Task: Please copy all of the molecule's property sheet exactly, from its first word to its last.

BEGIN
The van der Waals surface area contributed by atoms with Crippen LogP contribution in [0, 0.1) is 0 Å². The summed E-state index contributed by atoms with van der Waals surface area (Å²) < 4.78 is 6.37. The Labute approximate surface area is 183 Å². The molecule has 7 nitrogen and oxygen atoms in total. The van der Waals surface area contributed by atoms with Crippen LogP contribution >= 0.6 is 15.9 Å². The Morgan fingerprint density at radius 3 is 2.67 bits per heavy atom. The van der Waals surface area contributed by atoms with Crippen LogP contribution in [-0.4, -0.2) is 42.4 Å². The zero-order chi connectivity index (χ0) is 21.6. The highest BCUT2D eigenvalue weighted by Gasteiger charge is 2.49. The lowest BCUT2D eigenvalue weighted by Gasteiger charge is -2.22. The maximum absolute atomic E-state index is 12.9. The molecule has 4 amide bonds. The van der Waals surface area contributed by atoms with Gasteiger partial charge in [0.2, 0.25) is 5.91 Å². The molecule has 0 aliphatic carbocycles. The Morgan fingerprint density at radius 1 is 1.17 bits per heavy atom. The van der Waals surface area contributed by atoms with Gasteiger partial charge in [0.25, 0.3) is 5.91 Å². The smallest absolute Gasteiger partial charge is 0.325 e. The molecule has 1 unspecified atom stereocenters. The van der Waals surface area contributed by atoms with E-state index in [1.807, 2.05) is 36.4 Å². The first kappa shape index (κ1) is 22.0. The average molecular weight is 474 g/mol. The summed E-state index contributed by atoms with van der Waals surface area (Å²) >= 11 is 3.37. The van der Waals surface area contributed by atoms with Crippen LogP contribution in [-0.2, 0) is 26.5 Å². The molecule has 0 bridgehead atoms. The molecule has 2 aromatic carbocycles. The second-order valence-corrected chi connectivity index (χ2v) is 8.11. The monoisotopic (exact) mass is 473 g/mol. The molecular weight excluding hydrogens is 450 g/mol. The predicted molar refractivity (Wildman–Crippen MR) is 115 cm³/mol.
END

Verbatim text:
The van der Waals surface area contributed by atoms with Crippen LogP contribution in [0, 0.1) is 0 Å². The summed E-state index contributed by atoms with van der Waals surface area (Å²) < 4.78 is 6.37. The Labute approximate surface area is 183 Å². The molecule has 7 nitrogen and oxygen atoms in total. The van der Waals surface area contributed by atoms with Crippen LogP contribution >= 0.6 is 15.9 Å². The Morgan fingerprint density at radius 3 is 2.67 bits per heavy atom. The van der Waals surface area contributed by atoms with Crippen LogP contribution in [-0.4, -0.2) is 42.4 Å². The zero-order chi connectivity index (χ0) is 21.6. The highest BCUT2D eigenvalue weighted by Gasteiger charge is 2.49. The lowest BCUT2D eigenvalue weighted by Gasteiger charge is -2.22. The maximum absolute atomic E-state index is 12.9. The molecule has 4 amide bonds. The van der Waals surface area contributed by atoms with Gasteiger partial charge in [0.2, 0.25) is 5.91 Å². The molecule has 0 aliphatic carbocycles. The Morgan fingerprint density at radius 1 is 1.17 bits per heavy atom. The van der Waals surface area contributed by atoms with Gasteiger partial charge in [0.25, 0.3) is 5.91 Å². The smallest absolute Gasteiger partial charge is 0.325 e. The molecule has 1 unspecified atom stereocenters. The van der Waals surface area contributed by atoms with E-state index in [1.807, 2.05) is 36.4 Å². The first kappa shape index (κ1) is 22.0. The average molecular weight is 474 g/mol. The summed E-state index contributed by atoms with van der Waals surface area (Å²) >= 11 is 3.37. The van der Waals surface area contributed by atoms with Crippen LogP contribution in [-0.2, 0) is 26.5 Å². The molecule has 0 bridgehead atoms. The molecule has 2 aromatic carbocycles. The second-order valence-corrected chi connectivity index (χ2v) is 8.11. The monoisotopic (exact) mass is 473 g/mol. The molecular weight excluding hydrogens is 450 g/mol. The predicted molar refractivity (Wildman–Crippen MR) is 115 cm³/mol.